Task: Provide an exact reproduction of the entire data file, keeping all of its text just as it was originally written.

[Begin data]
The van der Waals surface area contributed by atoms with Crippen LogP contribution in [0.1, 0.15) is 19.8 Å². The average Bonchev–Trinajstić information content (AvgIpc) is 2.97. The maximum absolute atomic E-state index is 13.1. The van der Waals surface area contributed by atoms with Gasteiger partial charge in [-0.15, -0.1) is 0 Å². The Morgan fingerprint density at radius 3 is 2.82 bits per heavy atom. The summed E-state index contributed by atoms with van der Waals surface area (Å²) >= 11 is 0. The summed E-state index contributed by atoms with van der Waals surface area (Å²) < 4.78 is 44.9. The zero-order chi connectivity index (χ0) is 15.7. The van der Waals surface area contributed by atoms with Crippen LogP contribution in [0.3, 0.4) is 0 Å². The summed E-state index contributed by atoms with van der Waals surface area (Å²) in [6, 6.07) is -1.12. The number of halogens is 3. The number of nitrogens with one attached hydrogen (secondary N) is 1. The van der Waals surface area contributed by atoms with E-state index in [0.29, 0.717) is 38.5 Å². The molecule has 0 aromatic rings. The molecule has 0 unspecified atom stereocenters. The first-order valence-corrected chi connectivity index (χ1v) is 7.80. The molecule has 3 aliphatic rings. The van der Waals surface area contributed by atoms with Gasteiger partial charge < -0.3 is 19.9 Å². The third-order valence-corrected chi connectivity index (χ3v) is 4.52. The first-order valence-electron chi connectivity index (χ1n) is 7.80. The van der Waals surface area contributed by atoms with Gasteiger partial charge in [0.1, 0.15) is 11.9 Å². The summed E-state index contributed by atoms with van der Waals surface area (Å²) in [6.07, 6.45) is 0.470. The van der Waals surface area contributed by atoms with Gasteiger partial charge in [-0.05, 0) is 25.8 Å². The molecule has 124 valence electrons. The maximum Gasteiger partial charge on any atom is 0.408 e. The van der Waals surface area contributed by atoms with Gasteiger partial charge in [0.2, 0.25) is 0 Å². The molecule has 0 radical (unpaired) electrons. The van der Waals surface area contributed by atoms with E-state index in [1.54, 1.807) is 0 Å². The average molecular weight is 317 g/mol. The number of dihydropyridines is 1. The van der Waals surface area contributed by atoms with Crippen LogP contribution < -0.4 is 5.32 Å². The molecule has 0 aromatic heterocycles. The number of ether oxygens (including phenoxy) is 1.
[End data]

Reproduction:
The van der Waals surface area contributed by atoms with Crippen LogP contribution in [0.1, 0.15) is 19.8 Å². The average Bonchev–Trinajstić information content (AvgIpc) is 2.97. The maximum absolute atomic E-state index is 13.1. The van der Waals surface area contributed by atoms with Gasteiger partial charge in [-0.15, -0.1) is 0 Å². The Morgan fingerprint density at radius 3 is 2.82 bits per heavy atom. The summed E-state index contributed by atoms with van der Waals surface area (Å²) >= 11 is 0. The summed E-state index contributed by atoms with van der Waals surface area (Å²) < 4.78 is 44.9. The zero-order chi connectivity index (χ0) is 15.7. The van der Waals surface area contributed by atoms with Crippen LogP contribution in [0.3, 0.4) is 0 Å². The summed E-state index contributed by atoms with van der Waals surface area (Å²) in [6, 6.07) is -1.12. The number of halogens is 3. The number of nitrogens with one attached hydrogen (secondary N) is 1. The van der Waals surface area contributed by atoms with E-state index in [0.29, 0.717) is 38.5 Å². The molecule has 0 aromatic rings. The molecule has 0 unspecified atom stereocenters. The first-order valence-corrected chi connectivity index (χ1v) is 7.80. The molecule has 3 aliphatic rings. The van der Waals surface area contributed by atoms with Gasteiger partial charge < -0.3 is 19.9 Å². The third-order valence-corrected chi connectivity index (χ3v) is 4.52. The first-order valence-electron chi connectivity index (χ1n) is 7.80. The van der Waals surface area contributed by atoms with Gasteiger partial charge in [0.1, 0.15) is 11.9 Å². The summed E-state index contributed by atoms with van der Waals surface area (Å²) in [6.07, 6.45) is 0.470. The van der Waals surface area contributed by atoms with Gasteiger partial charge in [-0.05, 0) is 25.8 Å². The molecule has 124 valence electrons. The maximum Gasteiger partial charge on any atom is 0.408 e. The van der Waals surface area contributed by atoms with Gasteiger partial charge in [0.2, 0.25) is 0 Å². The molecule has 0 radical (unpaired) electrons. The van der Waals surface area contributed by atoms with E-state index in [1.54, 1.807) is 0 Å². The average molecular weight is 317 g/mol. The number of dihydropyridines is 1. The van der Waals surface area contributed by atoms with Crippen LogP contribution < -0.4 is 5.32 Å². The molecule has 0 aromatic heterocycles. The number of ether oxygens (including phenoxy) is 1.